I’ve been slacking off on writing the last few weeks, both here and in my various notebooks. In an effort to revive my writing practice I’ve committed to filling an entire notebook in one month. I found this challenge on reddit and it immediately resonated with me. It was presented as an alternative to NaNoRiMo (National Novel Writing Month) for those of us with no aspirations to write long form fiction.
I’m using my current journal as my notebook to fill, I’ve only been using it for a month and only have a handful of pages filled. I counted 133 remaining blank pages yesterday, which means if I shoot for 5 pages per day I will have a little wiggle room for the days I don’t quite meet this goal.
In order to meet the goal I’m starting up timed writings again. I set a timer for 10, 20, 30 minutes, and I go. No set idea about what I’m going to write about, I just move my pen and try my best to not stop moving until the time period is up. This has already generated some writing that is of a higher quality than I expected. A peice on some special times I shared with my Grandmother and a peice about the significance of my son turning seven.
I plan to take a few of my timed writings, type them up and edit them so I can share them here.
Writing really keeps me centered and sane like almost nothing else. Its the one habit I’ve returned to throughout my life in times of stress and times of happiness. So for the next month I’m really going to lean into it. I have until my my son’s birthday, September 18th, to fill a whole lot of pages!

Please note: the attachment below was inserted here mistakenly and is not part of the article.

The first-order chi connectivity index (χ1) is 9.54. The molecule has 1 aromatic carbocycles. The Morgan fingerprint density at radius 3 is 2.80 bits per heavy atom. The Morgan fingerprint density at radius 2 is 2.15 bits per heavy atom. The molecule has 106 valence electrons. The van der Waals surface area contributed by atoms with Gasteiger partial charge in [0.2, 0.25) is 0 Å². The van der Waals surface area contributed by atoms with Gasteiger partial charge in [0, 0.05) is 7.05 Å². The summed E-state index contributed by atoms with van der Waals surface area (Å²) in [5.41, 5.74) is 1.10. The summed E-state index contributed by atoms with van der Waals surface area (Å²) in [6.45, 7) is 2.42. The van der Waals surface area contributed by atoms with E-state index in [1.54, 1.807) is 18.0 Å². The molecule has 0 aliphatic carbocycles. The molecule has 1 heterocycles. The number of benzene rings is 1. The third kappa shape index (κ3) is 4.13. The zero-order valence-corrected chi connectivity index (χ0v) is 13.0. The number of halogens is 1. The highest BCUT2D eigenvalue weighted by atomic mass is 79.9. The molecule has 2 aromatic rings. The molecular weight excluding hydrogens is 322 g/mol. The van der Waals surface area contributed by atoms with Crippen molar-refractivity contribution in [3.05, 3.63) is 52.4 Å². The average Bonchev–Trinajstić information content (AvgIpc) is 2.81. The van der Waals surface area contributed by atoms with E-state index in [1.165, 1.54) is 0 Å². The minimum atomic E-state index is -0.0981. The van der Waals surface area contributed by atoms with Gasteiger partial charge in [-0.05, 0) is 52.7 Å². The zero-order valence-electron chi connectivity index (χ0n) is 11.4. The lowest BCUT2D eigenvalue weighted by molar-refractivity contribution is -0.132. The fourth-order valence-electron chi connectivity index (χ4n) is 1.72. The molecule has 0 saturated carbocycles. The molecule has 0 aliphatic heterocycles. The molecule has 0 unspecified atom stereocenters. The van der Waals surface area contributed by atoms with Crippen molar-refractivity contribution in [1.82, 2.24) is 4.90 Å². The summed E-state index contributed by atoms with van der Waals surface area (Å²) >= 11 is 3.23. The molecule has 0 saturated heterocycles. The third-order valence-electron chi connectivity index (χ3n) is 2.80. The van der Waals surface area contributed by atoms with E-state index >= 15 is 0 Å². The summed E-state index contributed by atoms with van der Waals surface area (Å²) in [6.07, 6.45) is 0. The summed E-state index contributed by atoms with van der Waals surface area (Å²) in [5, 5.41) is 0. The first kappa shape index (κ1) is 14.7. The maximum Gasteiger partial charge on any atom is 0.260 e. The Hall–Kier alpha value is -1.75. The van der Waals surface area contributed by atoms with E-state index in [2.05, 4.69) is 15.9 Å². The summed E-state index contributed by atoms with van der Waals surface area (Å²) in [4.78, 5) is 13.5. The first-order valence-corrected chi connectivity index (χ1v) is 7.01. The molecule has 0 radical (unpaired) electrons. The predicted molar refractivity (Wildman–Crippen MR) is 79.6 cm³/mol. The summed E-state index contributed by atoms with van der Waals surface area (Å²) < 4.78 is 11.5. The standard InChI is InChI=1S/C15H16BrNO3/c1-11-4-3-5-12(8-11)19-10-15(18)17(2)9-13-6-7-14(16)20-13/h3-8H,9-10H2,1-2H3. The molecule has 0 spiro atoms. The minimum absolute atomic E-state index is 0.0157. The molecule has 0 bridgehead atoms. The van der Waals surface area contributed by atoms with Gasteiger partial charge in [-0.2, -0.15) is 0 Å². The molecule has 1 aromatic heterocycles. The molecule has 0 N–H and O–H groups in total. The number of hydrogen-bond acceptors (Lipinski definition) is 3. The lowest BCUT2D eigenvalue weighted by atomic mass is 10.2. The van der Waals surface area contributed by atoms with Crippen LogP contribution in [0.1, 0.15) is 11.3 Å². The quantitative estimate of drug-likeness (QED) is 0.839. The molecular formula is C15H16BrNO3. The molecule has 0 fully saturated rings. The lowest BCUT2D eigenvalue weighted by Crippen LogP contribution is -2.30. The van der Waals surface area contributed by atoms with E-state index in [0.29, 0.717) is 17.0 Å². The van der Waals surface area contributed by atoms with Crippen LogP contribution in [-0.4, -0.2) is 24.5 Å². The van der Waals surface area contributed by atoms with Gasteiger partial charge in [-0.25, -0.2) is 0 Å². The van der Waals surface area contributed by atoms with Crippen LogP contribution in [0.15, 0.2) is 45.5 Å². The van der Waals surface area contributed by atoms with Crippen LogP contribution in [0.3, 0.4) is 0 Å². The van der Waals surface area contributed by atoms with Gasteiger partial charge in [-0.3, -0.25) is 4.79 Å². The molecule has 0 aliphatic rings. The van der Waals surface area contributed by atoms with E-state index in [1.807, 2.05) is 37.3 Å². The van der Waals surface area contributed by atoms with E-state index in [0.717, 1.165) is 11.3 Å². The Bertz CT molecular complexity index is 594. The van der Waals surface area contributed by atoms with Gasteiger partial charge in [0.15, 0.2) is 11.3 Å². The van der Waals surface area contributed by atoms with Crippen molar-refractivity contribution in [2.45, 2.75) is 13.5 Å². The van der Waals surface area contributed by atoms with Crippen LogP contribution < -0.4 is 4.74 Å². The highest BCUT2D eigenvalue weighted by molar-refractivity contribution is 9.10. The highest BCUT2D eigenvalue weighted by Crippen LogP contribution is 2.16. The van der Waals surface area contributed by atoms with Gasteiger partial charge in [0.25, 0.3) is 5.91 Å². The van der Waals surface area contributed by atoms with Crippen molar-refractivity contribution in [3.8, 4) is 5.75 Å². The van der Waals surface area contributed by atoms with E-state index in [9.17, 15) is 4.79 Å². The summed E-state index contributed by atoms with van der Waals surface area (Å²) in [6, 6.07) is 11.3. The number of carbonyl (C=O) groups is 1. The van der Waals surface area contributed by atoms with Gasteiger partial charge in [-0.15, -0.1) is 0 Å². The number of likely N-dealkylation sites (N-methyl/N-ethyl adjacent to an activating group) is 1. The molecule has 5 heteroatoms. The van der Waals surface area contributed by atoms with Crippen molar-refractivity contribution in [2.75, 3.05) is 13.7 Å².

Ten years. What can I say? To you my best friend of many more than 10 years. It was 2001 when I first met you. By 2003 we were best friends, and best friends trying hard to convince everyone that “A guy and a girl can JUST be friends.” We didn’t convince anyone. By 2004 finally decided to make things “official”. We were more than just best friends.
I still get butterflies in my stomach when I’m close to you, just like that first time I held your hand in my parents basement. We could have held hands all night.
Now I know that this isn’t ending. I don’t need to worry that you will leave, or that I’ll find a reason to leave. The trust we share is something that can only come with years of being vulnerable, and being vulnerable started a long time ago. Like when I had my wisdom teeth removed and you helped me change my shirt after I spilled my milkshake all over myself, and I kept crying. I’m not good at handling drugs.